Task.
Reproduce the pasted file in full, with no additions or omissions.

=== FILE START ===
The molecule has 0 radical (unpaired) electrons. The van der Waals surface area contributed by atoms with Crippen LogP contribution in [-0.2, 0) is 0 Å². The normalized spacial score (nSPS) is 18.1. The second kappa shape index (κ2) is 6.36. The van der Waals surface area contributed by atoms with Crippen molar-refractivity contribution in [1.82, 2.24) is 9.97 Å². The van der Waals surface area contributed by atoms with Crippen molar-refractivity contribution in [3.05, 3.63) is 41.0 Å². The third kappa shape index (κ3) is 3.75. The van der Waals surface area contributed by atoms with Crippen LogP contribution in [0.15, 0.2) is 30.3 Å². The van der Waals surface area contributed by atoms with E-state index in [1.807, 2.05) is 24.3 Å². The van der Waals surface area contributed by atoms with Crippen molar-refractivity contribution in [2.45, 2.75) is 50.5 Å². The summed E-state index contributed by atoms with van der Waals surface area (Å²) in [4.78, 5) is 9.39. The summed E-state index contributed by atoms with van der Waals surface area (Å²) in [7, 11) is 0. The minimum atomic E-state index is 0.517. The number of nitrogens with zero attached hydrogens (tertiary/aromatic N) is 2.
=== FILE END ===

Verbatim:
The molecule has 0 radical (unpaired) electrons. The van der Waals surface area contributed by atoms with Crippen LogP contribution in [-0.2, 0) is 0 Å². The normalized spacial score (nSPS) is 18.1. The second kappa shape index (κ2) is 6.36. The van der Waals surface area contributed by atoms with Crippen molar-refractivity contribution in [1.82, 2.24) is 9.97 Å². The van der Waals surface area contributed by atoms with Crippen molar-refractivity contribution in [3.05, 3.63) is 41.0 Å². The third kappa shape index (κ3) is 3.75. The van der Waals surface area contributed by atoms with Crippen LogP contribution in [0.15, 0.2) is 30.3 Å². The van der Waals surface area contributed by atoms with E-state index in [1.807, 2.05) is 24.3 Å². The van der Waals surface area contributed by atoms with Crippen molar-refractivity contribution in [2.45, 2.75) is 50.5 Å². The summed E-state index contributed by atoms with van der Waals surface area (Å²) in [4.78, 5) is 9.39. The summed E-state index contributed by atoms with van der Waals surface area (Å²) in [7, 11) is 0. The minimum atomic E-state index is 0.517. The number of nitrogens with zero attached hydrogens (tertiary/aromatic N) is 2.